The international community cannot acquiesce to continued encroachment of Ukrainian sovereignty and escalating Russian aggression in the Black Sea region. Ukraine’s sovereignty over its territorial seas and access to its ports in the Sea of Azov are just as critical to its national security as is its sovereignty over Crimea. Access to the Kerch Strait, as well as freedom of navigation throughout the Black Sea, are essential to the security of the Black Sea states, all European nations and the United States. Notwithstanding the serious economic impacts of hampering navigation in the Black Sea and access to the Sea of Azov, the Russian closure areas limit military operations of the United States and its European and NATO allies. Russia is violating international law and its own regional agreements regarding the status of Ukraine’s sovereign territory, the Kerch Strait and the Sea of Azov. There should be greater consequences for these actions.

The ongoing arbitration may reinforce Ukraine and the international community’s criticism of Russia’s illegal actions, generate further diplomatic costs and increased sanctions, and spur increased naval deployments to the region and freedom of navigation assertions by the United States and NATO. These responses to aggression exert greater pressure on Russia and reinforce the rule of law and freedoms of navigation and overflight in the Black Sea region. Russia is a bully, and the only way to stop a bully is to confront it. NATO must take a firmer stance against Russia and compel Moscow to unwind its war against Ukraine.

Lt. Cmdr. Cynthia J. Parmley, JAGC, U.S. Navy, is currently the Navy Military Professor at the Stockton Center for International Law, U.S. Naval War College. Previously she was chief, operational law, at U.S. Special Operations Command Europe in Stuttgart, Germany, and served tours in Bahrain and Guantanamo Bay. Prior to the Navy she worked at the U.S. Department of State in Libreville, Gabon, and in Washington, D.C. Parmley holds a bachelor’s degree in peace and conflict studies with high distinction from University of California, Berkeley; a diplôme d’échange from Sciences Po Paris; and a master’s degree in international affairs and a juris doctor from George Washington University.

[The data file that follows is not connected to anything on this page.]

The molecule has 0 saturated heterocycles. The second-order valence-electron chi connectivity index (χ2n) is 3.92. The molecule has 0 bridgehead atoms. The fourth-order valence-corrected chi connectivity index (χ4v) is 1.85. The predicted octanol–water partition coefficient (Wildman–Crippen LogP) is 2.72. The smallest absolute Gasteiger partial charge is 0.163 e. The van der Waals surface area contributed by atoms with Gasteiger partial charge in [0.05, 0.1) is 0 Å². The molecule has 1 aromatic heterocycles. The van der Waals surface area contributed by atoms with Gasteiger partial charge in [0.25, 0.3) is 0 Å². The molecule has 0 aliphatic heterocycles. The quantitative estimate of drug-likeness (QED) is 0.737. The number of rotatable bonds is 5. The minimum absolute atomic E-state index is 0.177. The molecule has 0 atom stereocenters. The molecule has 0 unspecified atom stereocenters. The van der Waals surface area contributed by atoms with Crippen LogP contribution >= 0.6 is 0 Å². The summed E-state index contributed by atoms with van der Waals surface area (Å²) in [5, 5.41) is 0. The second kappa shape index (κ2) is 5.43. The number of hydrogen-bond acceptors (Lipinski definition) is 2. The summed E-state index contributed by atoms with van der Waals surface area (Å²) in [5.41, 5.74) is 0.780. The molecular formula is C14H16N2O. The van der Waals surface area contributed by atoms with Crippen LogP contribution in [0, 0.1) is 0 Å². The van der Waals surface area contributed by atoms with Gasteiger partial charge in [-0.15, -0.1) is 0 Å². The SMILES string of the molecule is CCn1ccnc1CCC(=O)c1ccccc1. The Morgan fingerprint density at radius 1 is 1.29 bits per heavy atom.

Captain Raul (Pete) Pedrozo, U.S. Navy (Ret.), is the Howard S. Levie Chair on the Law of Armed Conflict and Professor of International Law in the Stockton Center for International Law at the U.S. Naval War College. He was a Peer Reviewer for the International Committee of the Red Cross Commentary of 2017 on the Convention (II) for the Amelioration of the Condition of Wounded, Sick and Shipwrecked Members Of the Armed Forces at Sea (1949) and is currently one of two U.S. representative to the International Group of Experts for the San Remo Manual on the Law Applicable to Armed Conflicts at Sea, produced by the International Institute of Humanitarian Law. Prior to his retirement from the Navy he served as the senior legal advisor to Commander, U.S. Pacific Command and was a Special Assistant to the Under Secretary of Defense for Policy, Office of the Secretary of Defense. Pedrozo is co-author of the forthcoming, "Emerging Technology and the Law of the Sea" (Oxford University Press).